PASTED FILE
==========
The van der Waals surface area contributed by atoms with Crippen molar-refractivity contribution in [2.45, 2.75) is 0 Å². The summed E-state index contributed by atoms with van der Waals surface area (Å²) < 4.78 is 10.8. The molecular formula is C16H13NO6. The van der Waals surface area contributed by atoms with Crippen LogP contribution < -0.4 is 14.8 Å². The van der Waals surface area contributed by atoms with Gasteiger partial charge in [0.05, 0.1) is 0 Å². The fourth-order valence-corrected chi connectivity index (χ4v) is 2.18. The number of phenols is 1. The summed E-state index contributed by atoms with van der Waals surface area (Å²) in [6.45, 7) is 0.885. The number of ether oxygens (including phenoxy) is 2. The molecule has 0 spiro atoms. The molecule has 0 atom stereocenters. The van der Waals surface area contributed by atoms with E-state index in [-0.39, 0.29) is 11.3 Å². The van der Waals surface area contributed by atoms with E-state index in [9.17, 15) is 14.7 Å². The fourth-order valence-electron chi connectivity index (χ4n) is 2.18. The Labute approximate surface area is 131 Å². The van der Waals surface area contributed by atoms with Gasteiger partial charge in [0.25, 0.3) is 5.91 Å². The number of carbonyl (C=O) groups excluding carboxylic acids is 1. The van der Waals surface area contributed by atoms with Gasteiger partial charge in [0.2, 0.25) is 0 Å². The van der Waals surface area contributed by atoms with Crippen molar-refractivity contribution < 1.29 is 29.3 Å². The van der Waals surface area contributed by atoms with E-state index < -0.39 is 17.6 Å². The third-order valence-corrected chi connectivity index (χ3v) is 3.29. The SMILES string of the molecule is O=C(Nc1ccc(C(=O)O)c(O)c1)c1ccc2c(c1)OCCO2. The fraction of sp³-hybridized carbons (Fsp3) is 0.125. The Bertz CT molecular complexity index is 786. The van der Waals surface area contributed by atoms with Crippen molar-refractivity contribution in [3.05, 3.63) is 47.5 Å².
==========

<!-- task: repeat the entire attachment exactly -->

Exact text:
The van der Waals surface area contributed by atoms with Crippen molar-refractivity contribution in [2.45, 2.75) is 0 Å². The summed E-state index contributed by atoms with van der Waals surface area (Å²) < 4.78 is 10.8. The molecular formula is C16H13NO6. The van der Waals surface area contributed by atoms with Crippen LogP contribution < -0.4 is 14.8 Å². The van der Waals surface area contributed by atoms with Gasteiger partial charge in [0.05, 0.1) is 0 Å². The fourth-order valence-corrected chi connectivity index (χ4v) is 2.18. The number of phenols is 1. The summed E-state index contributed by atoms with van der Waals surface area (Å²) in [6.45, 7) is 0.885. The number of ether oxygens (including phenoxy) is 2. The molecule has 0 spiro atoms. The molecule has 0 atom stereocenters. The van der Waals surface area contributed by atoms with E-state index in [-0.39, 0.29) is 11.3 Å². The van der Waals surface area contributed by atoms with E-state index in [9.17, 15) is 14.7 Å². The fourth-order valence-electron chi connectivity index (χ4n) is 2.18. The Labute approximate surface area is 131 Å². The van der Waals surface area contributed by atoms with Gasteiger partial charge in [0.25, 0.3) is 5.91 Å². The number of carbonyl (C=O) groups excluding carboxylic acids is 1. The van der Waals surface area contributed by atoms with Gasteiger partial charge in [0.2, 0.25) is 0 Å². The van der Waals surface area contributed by atoms with Crippen molar-refractivity contribution < 1.29 is 29.3 Å². The van der Waals surface area contributed by atoms with E-state index < -0.39 is 17.6 Å². The third-order valence-corrected chi connectivity index (χ3v) is 3.29. The SMILES string of the molecule is O=C(Nc1ccc(C(=O)O)c(O)c1)c1ccc2c(c1)OCCO2. The fraction of sp³-hybridized carbons (Fsp3) is 0.125. The Bertz CT molecular complexity index is 786. The van der Waals surface area contributed by atoms with Crippen molar-refractivity contribution in [3.05, 3.63) is 47.5 Å².